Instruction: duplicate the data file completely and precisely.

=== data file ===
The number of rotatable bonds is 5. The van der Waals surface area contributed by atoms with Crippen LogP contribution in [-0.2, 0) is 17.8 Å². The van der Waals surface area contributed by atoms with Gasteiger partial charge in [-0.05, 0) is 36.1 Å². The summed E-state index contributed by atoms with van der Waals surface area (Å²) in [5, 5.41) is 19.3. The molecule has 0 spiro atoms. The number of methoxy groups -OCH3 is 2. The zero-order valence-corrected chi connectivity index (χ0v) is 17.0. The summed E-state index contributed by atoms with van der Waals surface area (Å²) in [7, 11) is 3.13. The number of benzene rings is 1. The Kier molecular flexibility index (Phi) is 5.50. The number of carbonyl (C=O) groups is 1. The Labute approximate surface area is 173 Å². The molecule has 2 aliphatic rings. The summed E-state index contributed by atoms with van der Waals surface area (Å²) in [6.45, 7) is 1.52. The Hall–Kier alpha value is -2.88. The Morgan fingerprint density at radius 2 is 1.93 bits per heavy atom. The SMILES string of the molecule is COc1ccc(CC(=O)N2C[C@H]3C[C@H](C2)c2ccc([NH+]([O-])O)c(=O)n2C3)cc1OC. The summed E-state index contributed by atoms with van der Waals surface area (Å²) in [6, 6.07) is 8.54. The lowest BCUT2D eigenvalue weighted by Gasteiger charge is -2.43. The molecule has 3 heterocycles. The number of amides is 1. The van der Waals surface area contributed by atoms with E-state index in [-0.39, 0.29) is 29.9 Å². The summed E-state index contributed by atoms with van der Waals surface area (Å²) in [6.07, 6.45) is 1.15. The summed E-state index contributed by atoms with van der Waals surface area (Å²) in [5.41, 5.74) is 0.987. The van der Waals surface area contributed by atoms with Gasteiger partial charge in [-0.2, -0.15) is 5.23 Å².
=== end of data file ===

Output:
The number of rotatable bonds is 5. The van der Waals surface area contributed by atoms with Crippen LogP contribution in [-0.2, 0) is 17.8 Å². The van der Waals surface area contributed by atoms with Gasteiger partial charge in [-0.05, 0) is 36.1 Å². The summed E-state index contributed by atoms with van der Waals surface area (Å²) in [5, 5.41) is 19.3. The molecule has 0 spiro atoms. The number of methoxy groups -OCH3 is 2. The zero-order valence-corrected chi connectivity index (χ0v) is 17.0. The summed E-state index contributed by atoms with van der Waals surface area (Å²) in [7, 11) is 3.13. The number of benzene rings is 1. The Kier molecular flexibility index (Phi) is 5.50. The number of carbonyl (C=O) groups is 1. The Labute approximate surface area is 173 Å². The molecule has 2 aliphatic rings. The summed E-state index contributed by atoms with van der Waals surface area (Å²) in [6.45, 7) is 1.52. The Hall–Kier alpha value is -2.88. The Morgan fingerprint density at radius 2 is 1.93 bits per heavy atom. The SMILES string of the molecule is COc1ccc(CC(=O)N2C[C@H]3C[C@H](C2)c2ccc([NH+]([O-])O)c(=O)n2C3)cc1OC. The summed E-state index contributed by atoms with van der Waals surface area (Å²) in [6, 6.07) is 8.54. The lowest BCUT2D eigenvalue weighted by Gasteiger charge is -2.43. The molecule has 3 heterocycles. The number of amides is 1. The van der Waals surface area contributed by atoms with E-state index in [-0.39, 0.29) is 29.9 Å². The summed E-state index contributed by atoms with van der Waals surface area (Å²) in [6.07, 6.45) is 1.15. The summed E-state index contributed by atoms with van der Waals surface area (Å²) in [5.41, 5.74) is 0.987. The van der Waals surface area contributed by atoms with Gasteiger partial charge in [-0.2, -0.15) is 5.23 Å².